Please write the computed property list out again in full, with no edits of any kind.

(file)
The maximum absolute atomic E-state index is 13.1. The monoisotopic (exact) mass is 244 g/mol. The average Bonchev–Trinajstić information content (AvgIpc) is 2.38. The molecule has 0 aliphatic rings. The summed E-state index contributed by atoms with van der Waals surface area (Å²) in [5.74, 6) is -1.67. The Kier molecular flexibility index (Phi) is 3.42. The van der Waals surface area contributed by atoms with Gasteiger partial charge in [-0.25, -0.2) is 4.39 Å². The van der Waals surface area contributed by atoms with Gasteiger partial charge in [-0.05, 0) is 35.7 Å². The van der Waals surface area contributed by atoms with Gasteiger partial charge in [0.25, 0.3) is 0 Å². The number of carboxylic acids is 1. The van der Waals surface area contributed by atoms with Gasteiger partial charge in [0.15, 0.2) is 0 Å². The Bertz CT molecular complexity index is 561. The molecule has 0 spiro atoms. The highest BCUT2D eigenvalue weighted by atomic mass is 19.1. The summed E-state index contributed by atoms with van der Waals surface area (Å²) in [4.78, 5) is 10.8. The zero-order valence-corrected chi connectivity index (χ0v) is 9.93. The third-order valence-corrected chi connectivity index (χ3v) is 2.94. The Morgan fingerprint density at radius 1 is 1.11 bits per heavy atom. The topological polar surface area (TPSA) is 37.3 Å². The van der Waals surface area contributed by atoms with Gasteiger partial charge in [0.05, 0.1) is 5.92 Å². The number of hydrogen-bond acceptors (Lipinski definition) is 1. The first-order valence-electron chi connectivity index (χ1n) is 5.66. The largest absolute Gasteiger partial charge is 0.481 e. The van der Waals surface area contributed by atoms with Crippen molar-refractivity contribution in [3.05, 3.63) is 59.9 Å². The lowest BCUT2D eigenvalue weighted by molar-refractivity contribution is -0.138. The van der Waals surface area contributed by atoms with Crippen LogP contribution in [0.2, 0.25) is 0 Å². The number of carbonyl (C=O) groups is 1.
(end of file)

The maximum absolute atomic E-state index is 13.1. The monoisotopic (exact) mass is 244 g/mol. The average Bonchev–Trinajstić information content (AvgIpc) is 2.38. The molecule has 0 aliphatic rings. The summed E-state index contributed by atoms with van der Waals surface area (Å²) in [5.74, 6) is -1.67. The Kier molecular flexibility index (Phi) is 3.42. The van der Waals surface area contributed by atoms with Gasteiger partial charge in [-0.25, -0.2) is 4.39 Å². The van der Waals surface area contributed by atoms with Gasteiger partial charge in [-0.05, 0) is 35.7 Å². The van der Waals surface area contributed by atoms with Gasteiger partial charge in [0.25, 0.3) is 0 Å². The number of carboxylic acids is 1. The van der Waals surface area contributed by atoms with Gasteiger partial charge in [0.15, 0.2) is 0 Å². The Bertz CT molecular complexity index is 561. The molecule has 0 spiro atoms. The highest BCUT2D eigenvalue weighted by atomic mass is 19.1. The summed E-state index contributed by atoms with van der Waals surface area (Å²) in [4.78, 5) is 10.8. The zero-order valence-corrected chi connectivity index (χ0v) is 9.93. The third-order valence-corrected chi connectivity index (χ3v) is 2.94. The Morgan fingerprint density at radius 1 is 1.11 bits per heavy atom. The topological polar surface area (TPSA) is 37.3 Å². The van der Waals surface area contributed by atoms with Gasteiger partial charge in [0.05, 0.1) is 5.92 Å². The number of hydrogen-bond acceptors (Lipinski definition) is 1. The first-order valence-electron chi connectivity index (χ1n) is 5.66. The largest absolute Gasteiger partial charge is 0.481 e. The van der Waals surface area contributed by atoms with Crippen molar-refractivity contribution in [3.05, 3.63) is 59.9 Å². The lowest BCUT2D eigenvalue weighted by molar-refractivity contribution is -0.138. The van der Waals surface area contributed by atoms with Crippen LogP contribution in [0.2, 0.25) is 0 Å². The number of carbonyl (C=O) groups is 1.